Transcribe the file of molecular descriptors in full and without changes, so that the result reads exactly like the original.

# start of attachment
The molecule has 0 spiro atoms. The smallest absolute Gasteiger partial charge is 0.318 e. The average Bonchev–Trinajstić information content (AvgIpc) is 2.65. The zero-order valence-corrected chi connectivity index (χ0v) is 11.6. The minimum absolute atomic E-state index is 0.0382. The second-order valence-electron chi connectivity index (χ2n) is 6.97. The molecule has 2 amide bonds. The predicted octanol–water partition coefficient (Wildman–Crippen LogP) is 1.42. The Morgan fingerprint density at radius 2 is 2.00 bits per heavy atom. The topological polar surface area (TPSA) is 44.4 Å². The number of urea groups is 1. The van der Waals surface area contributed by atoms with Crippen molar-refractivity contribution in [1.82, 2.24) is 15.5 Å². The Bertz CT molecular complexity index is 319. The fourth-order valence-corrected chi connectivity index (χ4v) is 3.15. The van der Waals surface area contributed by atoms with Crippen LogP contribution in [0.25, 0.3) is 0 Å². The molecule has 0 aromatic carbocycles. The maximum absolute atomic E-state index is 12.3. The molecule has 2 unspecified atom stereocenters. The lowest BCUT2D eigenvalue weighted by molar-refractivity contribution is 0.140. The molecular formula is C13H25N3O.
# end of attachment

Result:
The molecule has 0 spiro atoms. The smallest absolute Gasteiger partial charge is 0.318 e. The average Bonchev–Trinajstić information content (AvgIpc) is 2.65. The zero-order valence-corrected chi connectivity index (χ0v) is 11.6. The minimum absolute atomic E-state index is 0.0382. The second-order valence-electron chi connectivity index (χ2n) is 6.97. The molecule has 2 amide bonds. The predicted octanol–water partition coefficient (Wildman–Crippen LogP) is 1.42. The Morgan fingerprint density at radius 2 is 2.00 bits per heavy atom. The topological polar surface area (TPSA) is 44.4 Å². The number of urea groups is 1. The van der Waals surface area contributed by atoms with Crippen molar-refractivity contribution in [1.82, 2.24) is 15.5 Å². The Bertz CT molecular complexity index is 319. The fourth-order valence-corrected chi connectivity index (χ4v) is 3.15. The van der Waals surface area contributed by atoms with Crippen LogP contribution in [0.25, 0.3) is 0 Å². The molecule has 0 aromatic carbocycles. The maximum absolute atomic E-state index is 12.3. The molecule has 2 unspecified atom stereocenters. The lowest BCUT2D eigenvalue weighted by molar-refractivity contribution is 0.140. The molecular formula is C13H25N3O.